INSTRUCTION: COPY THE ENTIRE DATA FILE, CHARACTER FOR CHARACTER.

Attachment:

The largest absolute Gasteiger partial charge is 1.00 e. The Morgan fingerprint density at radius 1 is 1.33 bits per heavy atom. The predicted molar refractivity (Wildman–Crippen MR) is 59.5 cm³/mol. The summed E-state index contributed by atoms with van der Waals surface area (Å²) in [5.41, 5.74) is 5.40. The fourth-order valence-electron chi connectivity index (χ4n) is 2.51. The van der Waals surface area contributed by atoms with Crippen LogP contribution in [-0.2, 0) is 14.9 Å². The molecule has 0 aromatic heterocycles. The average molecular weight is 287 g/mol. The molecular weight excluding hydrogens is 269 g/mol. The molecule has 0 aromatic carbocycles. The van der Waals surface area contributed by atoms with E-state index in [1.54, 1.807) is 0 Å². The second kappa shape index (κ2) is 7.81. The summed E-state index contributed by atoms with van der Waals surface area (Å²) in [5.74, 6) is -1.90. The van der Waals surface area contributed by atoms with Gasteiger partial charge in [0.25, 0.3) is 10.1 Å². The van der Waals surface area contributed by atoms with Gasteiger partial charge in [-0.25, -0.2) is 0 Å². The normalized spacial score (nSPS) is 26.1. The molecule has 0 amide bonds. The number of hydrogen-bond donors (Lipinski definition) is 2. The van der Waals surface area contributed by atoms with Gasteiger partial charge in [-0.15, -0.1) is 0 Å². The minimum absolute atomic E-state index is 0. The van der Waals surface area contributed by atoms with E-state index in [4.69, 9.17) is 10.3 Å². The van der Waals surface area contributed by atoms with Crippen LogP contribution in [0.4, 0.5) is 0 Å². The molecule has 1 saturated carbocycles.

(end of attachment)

The largest absolute Gasteiger partial charge is 1.00 e. The Morgan fingerprint density at radius 1 is 1.33 bits per heavy atom. The predicted molar refractivity (Wildman–Crippen MR) is 59.5 cm³/mol. The summed E-state index contributed by atoms with van der Waals surface area (Å²) in [5.41, 5.74) is 5.40. The fourth-order valence-electron chi connectivity index (χ4n) is 2.51. The van der Waals surface area contributed by atoms with Crippen LogP contribution in [-0.2, 0) is 14.9 Å². The molecule has 0 aromatic heterocycles. The average molecular weight is 287 g/mol. The molecular weight excluding hydrogens is 269 g/mol. The molecule has 0 aromatic carbocycles. The van der Waals surface area contributed by atoms with E-state index in [1.54, 1.807) is 0 Å². The second kappa shape index (κ2) is 7.81. The summed E-state index contributed by atoms with van der Waals surface area (Å²) in [5.74, 6) is -1.90. The van der Waals surface area contributed by atoms with Gasteiger partial charge in [0.25, 0.3) is 10.1 Å². The van der Waals surface area contributed by atoms with Gasteiger partial charge in [-0.25, -0.2) is 0 Å². The normalized spacial score (nSPS) is 26.1. The molecule has 0 amide bonds. The number of hydrogen-bond donors (Lipinski definition) is 2. The van der Waals surface area contributed by atoms with Gasteiger partial charge in [-0.15, -0.1) is 0 Å². The minimum absolute atomic E-state index is 0. The van der Waals surface area contributed by atoms with E-state index in [4.69, 9.17) is 10.3 Å². The van der Waals surface area contributed by atoms with Crippen LogP contribution in [0.4, 0.5) is 0 Å². The molecule has 1 saturated carbocycles.